Court of Appeal summarises the correct test for liability to pay excise duty upon goods imported as part of an illegal conspiracy

R. v Doran (Robert), R. v Gray (Patrick) Court of Appeal (Criminal Division) 17 March 2015 [2015] EWCA Crim 384

Martin Evans for the Crown

Summary: The court summarised the correct test for liability to pay excise duty upon goods imported as part of an illegal conspiracy. A judge had correctly concluded that two offenders were liable for excise duty because they were in control of the bills of lading when the goods arrived, and used them to take possession of the goods. The fact that the goods were under surveillance the entire time did not mean that customs officers had been in control of the goods.

Abstract: The appellant offenders (D) appealed against confiscation orders made following their guilty pleas to conspiracy to evade excise duty. The CPS appealed against the judge's apportionment of the benefit of criminal conduct. D had imported two shipping containers from Dubai. The contents of the containers were listed as "toys", but when examined in Felixstowe they were found to be full of cigarettes. Customs officers followed the consignment to a warehouse, where arrests were made and the goods seized. The excise duty payable on the cigarettes was approximately £3.3 million, and the VAT was approximately £500,000. Confiscation proceedings were issued against D. The judge found that the benefit of their criminal conduct amounted to £4.3 million, namely the pecuniary advantage obtained from the unpaid duty and VAT, updated to current values. That sum was then apportioned between the conspirators. The CPS appealed against the apportionment. D appealed against the amount of the order. The court was required to determine whether (i) the judge was wrong to find that D had incurred a liability to pay excise duty and VAT; (ii) D had obtained a benefit from their criminal conduct; (iii) the orders were disproportionate in the light of the ECHR Protocol 1 art.1. D relied on R. v Bajwa (Naripdeep Singh) [2011] EWCA Crim 1093, [2012] 1 W.L.R. 601 and submitted that they were not liable for excise duty because customs knew about the cigarettes before the ship docked, and the conspiracy could not have been achieved as they had lost control of the goods to customs officers before arrival.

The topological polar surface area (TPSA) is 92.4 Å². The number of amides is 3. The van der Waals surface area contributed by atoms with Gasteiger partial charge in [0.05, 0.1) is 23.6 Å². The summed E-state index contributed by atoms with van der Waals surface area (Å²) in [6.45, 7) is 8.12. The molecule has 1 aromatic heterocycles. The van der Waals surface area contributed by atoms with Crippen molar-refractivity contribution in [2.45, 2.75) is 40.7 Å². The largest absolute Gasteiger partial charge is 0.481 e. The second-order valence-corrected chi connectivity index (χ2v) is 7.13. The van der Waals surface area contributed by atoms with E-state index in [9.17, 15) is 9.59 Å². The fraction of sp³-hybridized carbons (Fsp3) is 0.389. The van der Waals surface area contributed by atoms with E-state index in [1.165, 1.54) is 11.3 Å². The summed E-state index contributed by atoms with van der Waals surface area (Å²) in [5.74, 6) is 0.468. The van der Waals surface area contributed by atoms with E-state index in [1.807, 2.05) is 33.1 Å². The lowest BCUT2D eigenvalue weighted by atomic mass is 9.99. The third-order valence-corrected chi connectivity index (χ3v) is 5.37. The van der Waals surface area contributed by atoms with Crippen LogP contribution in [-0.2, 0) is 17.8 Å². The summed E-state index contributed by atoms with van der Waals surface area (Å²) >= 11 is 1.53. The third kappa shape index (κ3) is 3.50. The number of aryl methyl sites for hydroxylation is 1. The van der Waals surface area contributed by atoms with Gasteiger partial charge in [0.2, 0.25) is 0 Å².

Offenders' appeal dismissed, CPS appeal allowed. (1) The issue of liability to pay excise duty was to be answered by an assessment of whether under the Tobacco Products Regulations 2001 reg.13(1) D were "holding the tobacco products" when the vessel entered the limits of Felixstowe port or, under reg.13(2) and reg.13(3)(e) they had caused the tobacco products to enter the port. In addition, the person liable to pay the duty had to have "the prescribed connection with the goods", under the Finance (No. 2) Act 1992 s.14, when the excise duty point was reached, Bajwa and R. v White (Ian Leslie) [2010] EWCA Crim 978, [2010] S.T.C. 1965 applied, Greenalls Management Ltd v Customs and Excise Commissioners [2005] UKHL 34, [2005] 1 W.L.R. 1754 followed and R. v Taylor (Stephen) [2013] EWCA Crim 1151 considered. The liability to pay VAT was coterminous with the liability to pay excise duty (see paras 16, 24-26 of judgment). D could derive no comfort from the outcome of Bajwa because the bills of lading for their two containers had not been seized, but were held by their agent. Further, customs officers had not intervened but had merely kept the consignment under observation until it entered port. The bills of lading constituted D's evidence of title and were used to take physical possession of the containers three days after the vessel docked. D had not abandoned their connection with the goods but had remained in possession and control of the containers until they were seized at the warehouse, Bajwa considered. The fact that the consignment was under surveillance did not result in a disconnection between the goods and D for the purpose of reg.13. The fact that the bills of lading referred to toys rather than cigarettes was not an issue because D knew that the containers were loaded with cigarettes. There had been ample evidence on which the judge could find that D had caused the tobacco products to pass the duty point while retaining a significant connection with those goods, R. v Smith (David Cadman) [2001] UKHL 68, [2002] 1 W.L.R. 54 followed (paras 33-34, 36-39). (2) The court was bound by the decision in Smith , in which the House of Lords held that if a defendant derived a pecuniary advantage in consequence of the evasion of a debt, even a fleeting advantage, then he was to be treated as having received that pecuniary advantage, Smith followed (para.42). (3) D had obtained nothing but a debt to the state to pay excise duty. Whether the confiscation order was proportionate was closely bound to the question of whether the value of the pecuniary advantage obtained was the face value of the debt incurred. If it was not, then no question of proportionality arose. If it was, then provided there was no risk of double recovery by the Revenue, a confiscation order in the amount of the pecuniary advantage obtained was a proportionate means of ensuring that D did not gain from their criminal conduct (paras 46-48). (4) The judge had been wrong to apportion the benefit obtained, R. v Ahmad (Shakeel) [2014] UKSC 36, [2014] 3 W.L.R. 23 followed (para.49).

Judge: Pitchford LJ; Cooke J; Lang J

Counsel: For the Crown: Martin Evans. For the appellants: David Perry QC, Jonathan Ashley-Norman.

Solicitor: For the Crown: CPS. For the appellants: Bivonas Law LLP.